Measuring neuronal tuning curves has been instrumental for many discoveries in neuroscience but requires a-priori assumptions regarding the identity of the encoded variables. We applied unsupervised learning to large-scale neuronal recordings in behaving mice from circuits involved in spatial cognition, and uncovered a highly-organized internal structure of ensemble activity patterns. This emergent structure allowed defining for each neuron an ‘internal tuning-curve’ that characterizes its activity relative to the network activity, rather than relative to any pre-defined external variable – revealing place-tuning and head-direction tuning without relying on measurements of place or head-direction. Similar investigation in prefrontal cortex revealed schematic representations of distances and actions, and exposed a previously unknown variable, the ‘trajectory-phase’. The internal structure was conserved across mice, allowing using one animal’s data to decode another animal’s behavior. Thus, the internal structure of neuronal activity itself enables reconstructing internal representations and discovering new behavioral variables hidden within a neural code.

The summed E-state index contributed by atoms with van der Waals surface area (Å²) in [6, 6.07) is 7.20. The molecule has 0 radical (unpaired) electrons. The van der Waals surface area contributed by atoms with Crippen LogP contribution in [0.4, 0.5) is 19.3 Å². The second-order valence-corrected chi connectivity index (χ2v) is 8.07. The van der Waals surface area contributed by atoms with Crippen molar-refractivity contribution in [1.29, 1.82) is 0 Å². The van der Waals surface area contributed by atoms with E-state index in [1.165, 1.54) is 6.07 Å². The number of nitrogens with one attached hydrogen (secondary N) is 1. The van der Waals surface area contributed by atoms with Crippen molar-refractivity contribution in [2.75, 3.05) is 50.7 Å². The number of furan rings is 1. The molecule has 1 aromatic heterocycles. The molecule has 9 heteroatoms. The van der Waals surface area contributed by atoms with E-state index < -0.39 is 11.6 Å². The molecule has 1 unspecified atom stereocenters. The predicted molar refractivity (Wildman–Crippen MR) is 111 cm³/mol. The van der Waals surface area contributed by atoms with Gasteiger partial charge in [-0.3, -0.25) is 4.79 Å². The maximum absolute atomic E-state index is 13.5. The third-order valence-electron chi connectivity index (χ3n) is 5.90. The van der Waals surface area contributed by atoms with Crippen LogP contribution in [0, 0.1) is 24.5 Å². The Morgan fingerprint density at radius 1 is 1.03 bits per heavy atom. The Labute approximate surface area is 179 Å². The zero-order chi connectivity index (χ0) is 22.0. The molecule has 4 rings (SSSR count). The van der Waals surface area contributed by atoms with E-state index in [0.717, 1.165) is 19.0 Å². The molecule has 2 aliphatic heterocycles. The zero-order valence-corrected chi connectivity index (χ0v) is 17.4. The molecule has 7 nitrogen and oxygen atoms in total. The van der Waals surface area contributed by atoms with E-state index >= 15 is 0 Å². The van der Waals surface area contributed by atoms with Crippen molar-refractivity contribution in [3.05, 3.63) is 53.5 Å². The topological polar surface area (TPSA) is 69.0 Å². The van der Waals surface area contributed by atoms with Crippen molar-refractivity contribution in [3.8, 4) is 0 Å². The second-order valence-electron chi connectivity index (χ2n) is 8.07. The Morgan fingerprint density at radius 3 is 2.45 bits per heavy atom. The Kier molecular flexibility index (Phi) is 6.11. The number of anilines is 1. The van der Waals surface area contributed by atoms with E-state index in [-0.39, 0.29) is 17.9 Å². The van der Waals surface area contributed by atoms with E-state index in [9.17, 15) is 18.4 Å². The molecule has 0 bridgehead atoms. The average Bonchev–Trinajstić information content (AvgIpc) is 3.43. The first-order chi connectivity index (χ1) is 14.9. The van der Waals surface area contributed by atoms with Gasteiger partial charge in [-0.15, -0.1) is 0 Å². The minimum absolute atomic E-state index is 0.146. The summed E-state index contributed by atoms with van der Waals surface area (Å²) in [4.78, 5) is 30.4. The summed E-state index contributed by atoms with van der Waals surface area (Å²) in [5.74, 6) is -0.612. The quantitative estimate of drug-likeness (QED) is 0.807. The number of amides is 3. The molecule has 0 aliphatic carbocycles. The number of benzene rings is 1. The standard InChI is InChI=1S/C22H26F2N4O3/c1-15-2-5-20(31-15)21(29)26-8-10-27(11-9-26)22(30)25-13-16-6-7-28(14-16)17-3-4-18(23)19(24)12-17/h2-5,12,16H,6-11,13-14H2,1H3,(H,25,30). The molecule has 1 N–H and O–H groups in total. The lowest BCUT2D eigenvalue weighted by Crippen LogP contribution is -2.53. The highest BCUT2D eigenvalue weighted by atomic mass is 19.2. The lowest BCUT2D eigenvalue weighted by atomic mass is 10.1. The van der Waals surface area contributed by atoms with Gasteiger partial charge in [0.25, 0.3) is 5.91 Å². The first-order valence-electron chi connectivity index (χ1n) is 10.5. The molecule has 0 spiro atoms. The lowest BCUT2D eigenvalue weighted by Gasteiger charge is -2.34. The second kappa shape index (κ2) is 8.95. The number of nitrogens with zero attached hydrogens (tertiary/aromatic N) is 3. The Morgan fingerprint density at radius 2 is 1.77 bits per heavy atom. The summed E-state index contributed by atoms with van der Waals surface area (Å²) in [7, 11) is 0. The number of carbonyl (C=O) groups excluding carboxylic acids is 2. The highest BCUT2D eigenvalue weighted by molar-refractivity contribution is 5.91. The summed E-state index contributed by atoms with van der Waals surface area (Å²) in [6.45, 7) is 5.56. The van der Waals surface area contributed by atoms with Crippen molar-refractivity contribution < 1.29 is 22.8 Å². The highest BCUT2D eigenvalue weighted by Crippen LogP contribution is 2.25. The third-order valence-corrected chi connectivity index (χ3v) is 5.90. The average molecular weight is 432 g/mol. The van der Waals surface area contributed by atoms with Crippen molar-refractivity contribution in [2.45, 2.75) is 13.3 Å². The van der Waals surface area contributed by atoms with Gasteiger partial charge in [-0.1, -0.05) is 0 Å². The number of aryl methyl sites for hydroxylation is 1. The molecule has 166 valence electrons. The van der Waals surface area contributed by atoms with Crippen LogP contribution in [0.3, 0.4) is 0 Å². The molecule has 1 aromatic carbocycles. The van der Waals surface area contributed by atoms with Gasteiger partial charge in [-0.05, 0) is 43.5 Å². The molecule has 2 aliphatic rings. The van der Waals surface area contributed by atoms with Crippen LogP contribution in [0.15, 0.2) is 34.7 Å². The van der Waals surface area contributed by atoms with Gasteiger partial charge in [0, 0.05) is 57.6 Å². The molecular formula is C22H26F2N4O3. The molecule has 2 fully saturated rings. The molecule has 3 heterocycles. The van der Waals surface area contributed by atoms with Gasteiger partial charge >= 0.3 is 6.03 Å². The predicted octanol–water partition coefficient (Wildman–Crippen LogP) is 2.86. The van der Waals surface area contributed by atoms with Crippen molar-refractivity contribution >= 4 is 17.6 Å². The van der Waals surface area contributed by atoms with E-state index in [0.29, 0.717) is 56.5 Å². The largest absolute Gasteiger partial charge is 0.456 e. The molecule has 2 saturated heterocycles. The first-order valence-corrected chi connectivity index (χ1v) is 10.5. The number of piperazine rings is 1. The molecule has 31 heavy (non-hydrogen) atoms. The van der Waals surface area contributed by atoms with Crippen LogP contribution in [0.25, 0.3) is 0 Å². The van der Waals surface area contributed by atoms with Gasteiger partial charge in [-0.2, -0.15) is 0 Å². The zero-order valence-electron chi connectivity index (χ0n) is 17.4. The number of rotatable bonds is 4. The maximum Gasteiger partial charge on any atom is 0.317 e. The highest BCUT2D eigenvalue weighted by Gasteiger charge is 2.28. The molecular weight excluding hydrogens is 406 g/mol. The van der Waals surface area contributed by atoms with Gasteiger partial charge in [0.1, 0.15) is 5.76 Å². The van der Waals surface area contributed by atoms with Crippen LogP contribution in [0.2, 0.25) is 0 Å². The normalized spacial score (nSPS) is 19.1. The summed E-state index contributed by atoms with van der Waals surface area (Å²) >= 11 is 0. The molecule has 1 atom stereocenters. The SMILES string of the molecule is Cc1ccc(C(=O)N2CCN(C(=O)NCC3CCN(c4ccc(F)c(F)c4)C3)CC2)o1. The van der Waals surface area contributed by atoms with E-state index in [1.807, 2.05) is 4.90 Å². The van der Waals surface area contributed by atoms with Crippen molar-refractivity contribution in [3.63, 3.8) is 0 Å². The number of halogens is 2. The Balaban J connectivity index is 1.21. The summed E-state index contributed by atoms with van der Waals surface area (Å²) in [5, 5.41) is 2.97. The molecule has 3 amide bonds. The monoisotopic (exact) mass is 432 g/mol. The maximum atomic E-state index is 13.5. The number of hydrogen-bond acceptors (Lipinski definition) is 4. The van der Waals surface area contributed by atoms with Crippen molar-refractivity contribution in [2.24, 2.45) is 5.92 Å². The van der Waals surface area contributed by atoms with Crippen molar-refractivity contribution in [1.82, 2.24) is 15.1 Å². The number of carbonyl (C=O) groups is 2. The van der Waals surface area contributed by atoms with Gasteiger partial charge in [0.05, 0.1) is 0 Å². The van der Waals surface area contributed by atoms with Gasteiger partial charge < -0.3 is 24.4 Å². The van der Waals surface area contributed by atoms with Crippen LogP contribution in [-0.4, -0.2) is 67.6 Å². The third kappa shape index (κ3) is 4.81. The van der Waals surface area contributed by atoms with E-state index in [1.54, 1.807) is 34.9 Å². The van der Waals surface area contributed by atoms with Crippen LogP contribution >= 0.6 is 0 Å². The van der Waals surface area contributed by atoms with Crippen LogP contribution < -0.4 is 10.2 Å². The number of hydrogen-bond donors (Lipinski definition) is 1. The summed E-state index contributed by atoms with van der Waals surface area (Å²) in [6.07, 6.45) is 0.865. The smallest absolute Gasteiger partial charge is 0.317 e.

I did my undergraduate studies at the Hebrew University of Jerusalem in physics and cognitive science. I then studied at the Weizmann Institute of Science, where I completed my MSc under the supervision of Prof. Misha Tsodyks and PhD under the joint supervision of Prof. Misha Tsodyks and Prof. Nachum Ulavovsky. Throughout my research I applied both theoretical modeling and electrophysiological experiments in behaving bats, to study the neuronal code within the hippocampal formation. I then joined the new laboratory of Dr. Yaniv Ziv, where we use novel optical imaging methods which allow longitudinal recording of neuronal activity from large neuronal populations in freely behaving mice. I am particularly interested in advanced analytical paradigms that are now applicable due to the constant up-scaling in numbers of simultaneously recorded neurons.
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